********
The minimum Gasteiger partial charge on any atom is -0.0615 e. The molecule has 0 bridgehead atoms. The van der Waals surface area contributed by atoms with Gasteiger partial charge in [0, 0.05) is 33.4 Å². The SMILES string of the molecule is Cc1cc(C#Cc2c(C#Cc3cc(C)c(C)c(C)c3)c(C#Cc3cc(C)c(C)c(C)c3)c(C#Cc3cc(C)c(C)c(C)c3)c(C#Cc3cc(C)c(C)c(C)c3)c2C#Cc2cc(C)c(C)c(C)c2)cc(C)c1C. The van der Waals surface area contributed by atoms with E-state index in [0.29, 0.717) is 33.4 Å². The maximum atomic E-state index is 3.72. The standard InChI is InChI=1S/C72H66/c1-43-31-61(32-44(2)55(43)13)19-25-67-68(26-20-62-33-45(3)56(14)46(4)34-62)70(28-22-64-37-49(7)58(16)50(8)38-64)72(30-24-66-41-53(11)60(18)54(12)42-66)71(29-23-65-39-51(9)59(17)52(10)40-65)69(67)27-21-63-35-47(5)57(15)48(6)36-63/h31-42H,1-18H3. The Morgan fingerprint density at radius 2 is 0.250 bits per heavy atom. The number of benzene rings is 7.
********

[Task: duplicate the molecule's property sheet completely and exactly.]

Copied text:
The minimum Gasteiger partial charge on any atom is -0.0615 e. The molecule has 0 bridgehead atoms. The van der Waals surface area contributed by atoms with Gasteiger partial charge in [0, 0.05) is 33.4 Å². The SMILES string of the molecule is Cc1cc(C#Cc2c(C#Cc3cc(C)c(C)c(C)c3)c(C#Cc3cc(C)c(C)c(C)c3)c(C#Cc3cc(C)c(C)c(C)c3)c(C#Cc3cc(C)c(C)c(C)c3)c2C#Cc2cc(C)c(C)c(C)c2)cc(C)c1C. The van der Waals surface area contributed by atoms with E-state index in [0.29, 0.717) is 33.4 Å². The maximum atomic E-state index is 3.72. The standard InChI is InChI=1S/C72H66/c1-43-31-61(32-44(2)55(43)13)19-25-67-68(26-20-62-33-45(3)56(14)46(4)34-62)70(28-22-64-37-49(7)58(16)50(8)38-64)72(30-24-66-41-53(11)60(18)54(12)42-66)71(29-23-65-39-51(9)59(17)52(10)40-65)69(67)27-21-63-35-47(5)57(15)48(6)36-63/h31-42H,1-18H3. The Morgan fingerprint density at radius 2 is 0.250 bits per heavy atom. The number of benzene rings is 7.